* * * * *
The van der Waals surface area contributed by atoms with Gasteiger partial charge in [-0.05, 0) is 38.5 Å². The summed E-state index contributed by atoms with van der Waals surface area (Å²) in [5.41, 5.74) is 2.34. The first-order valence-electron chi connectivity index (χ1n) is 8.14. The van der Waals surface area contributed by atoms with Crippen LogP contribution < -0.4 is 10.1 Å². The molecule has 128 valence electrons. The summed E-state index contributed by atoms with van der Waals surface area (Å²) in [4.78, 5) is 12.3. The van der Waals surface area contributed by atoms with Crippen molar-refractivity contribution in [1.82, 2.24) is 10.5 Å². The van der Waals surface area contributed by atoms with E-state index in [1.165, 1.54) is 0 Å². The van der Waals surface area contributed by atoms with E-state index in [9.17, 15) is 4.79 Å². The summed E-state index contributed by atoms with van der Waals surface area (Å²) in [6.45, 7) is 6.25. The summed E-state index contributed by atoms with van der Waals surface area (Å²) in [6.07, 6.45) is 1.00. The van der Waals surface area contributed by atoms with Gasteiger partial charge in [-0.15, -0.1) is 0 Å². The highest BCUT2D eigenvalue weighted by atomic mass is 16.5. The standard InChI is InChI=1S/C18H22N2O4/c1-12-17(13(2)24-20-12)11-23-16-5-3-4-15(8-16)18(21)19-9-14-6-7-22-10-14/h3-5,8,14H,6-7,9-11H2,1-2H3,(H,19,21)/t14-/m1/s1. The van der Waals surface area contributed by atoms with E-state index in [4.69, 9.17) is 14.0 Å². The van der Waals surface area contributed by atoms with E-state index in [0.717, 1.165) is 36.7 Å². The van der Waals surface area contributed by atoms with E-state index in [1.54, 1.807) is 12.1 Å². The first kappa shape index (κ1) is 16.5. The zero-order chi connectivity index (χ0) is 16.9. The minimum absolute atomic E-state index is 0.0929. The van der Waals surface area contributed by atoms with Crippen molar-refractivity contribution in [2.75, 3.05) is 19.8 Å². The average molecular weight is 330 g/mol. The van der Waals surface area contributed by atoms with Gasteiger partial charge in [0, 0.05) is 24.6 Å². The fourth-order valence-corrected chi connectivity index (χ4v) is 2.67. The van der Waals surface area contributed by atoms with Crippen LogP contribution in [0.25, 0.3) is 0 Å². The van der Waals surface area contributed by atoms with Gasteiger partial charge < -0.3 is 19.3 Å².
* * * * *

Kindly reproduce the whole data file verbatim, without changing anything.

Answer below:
The van der Waals surface area contributed by atoms with Gasteiger partial charge in [-0.05, 0) is 38.5 Å². The summed E-state index contributed by atoms with van der Waals surface area (Å²) in [5.41, 5.74) is 2.34. The first-order valence-electron chi connectivity index (χ1n) is 8.14. The van der Waals surface area contributed by atoms with Crippen LogP contribution < -0.4 is 10.1 Å². The molecule has 128 valence electrons. The summed E-state index contributed by atoms with van der Waals surface area (Å²) in [4.78, 5) is 12.3. The van der Waals surface area contributed by atoms with Crippen molar-refractivity contribution in [1.82, 2.24) is 10.5 Å². The van der Waals surface area contributed by atoms with E-state index in [1.165, 1.54) is 0 Å². The van der Waals surface area contributed by atoms with E-state index in [9.17, 15) is 4.79 Å². The summed E-state index contributed by atoms with van der Waals surface area (Å²) in [6.45, 7) is 6.25. The summed E-state index contributed by atoms with van der Waals surface area (Å²) in [6.07, 6.45) is 1.00. The van der Waals surface area contributed by atoms with Gasteiger partial charge in [-0.15, -0.1) is 0 Å². The highest BCUT2D eigenvalue weighted by atomic mass is 16.5. The standard InChI is InChI=1S/C18H22N2O4/c1-12-17(13(2)24-20-12)11-23-16-5-3-4-15(8-16)18(21)19-9-14-6-7-22-10-14/h3-5,8,14H,6-7,9-11H2,1-2H3,(H,19,21)/t14-/m1/s1. The van der Waals surface area contributed by atoms with E-state index in [4.69, 9.17) is 14.0 Å². The van der Waals surface area contributed by atoms with E-state index in [0.717, 1.165) is 36.7 Å². The van der Waals surface area contributed by atoms with E-state index in [1.54, 1.807) is 12.1 Å². The first kappa shape index (κ1) is 16.5. The zero-order chi connectivity index (χ0) is 16.9. The minimum absolute atomic E-state index is 0.0929. The van der Waals surface area contributed by atoms with Crippen molar-refractivity contribution in [2.75, 3.05) is 19.8 Å². The average molecular weight is 330 g/mol. The van der Waals surface area contributed by atoms with Gasteiger partial charge in [0, 0.05) is 24.6 Å². The fourth-order valence-corrected chi connectivity index (χ4v) is 2.67. The van der Waals surface area contributed by atoms with Crippen LogP contribution in [0.25, 0.3) is 0 Å². The van der Waals surface area contributed by atoms with Gasteiger partial charge < -0.3 is 19.3 Å².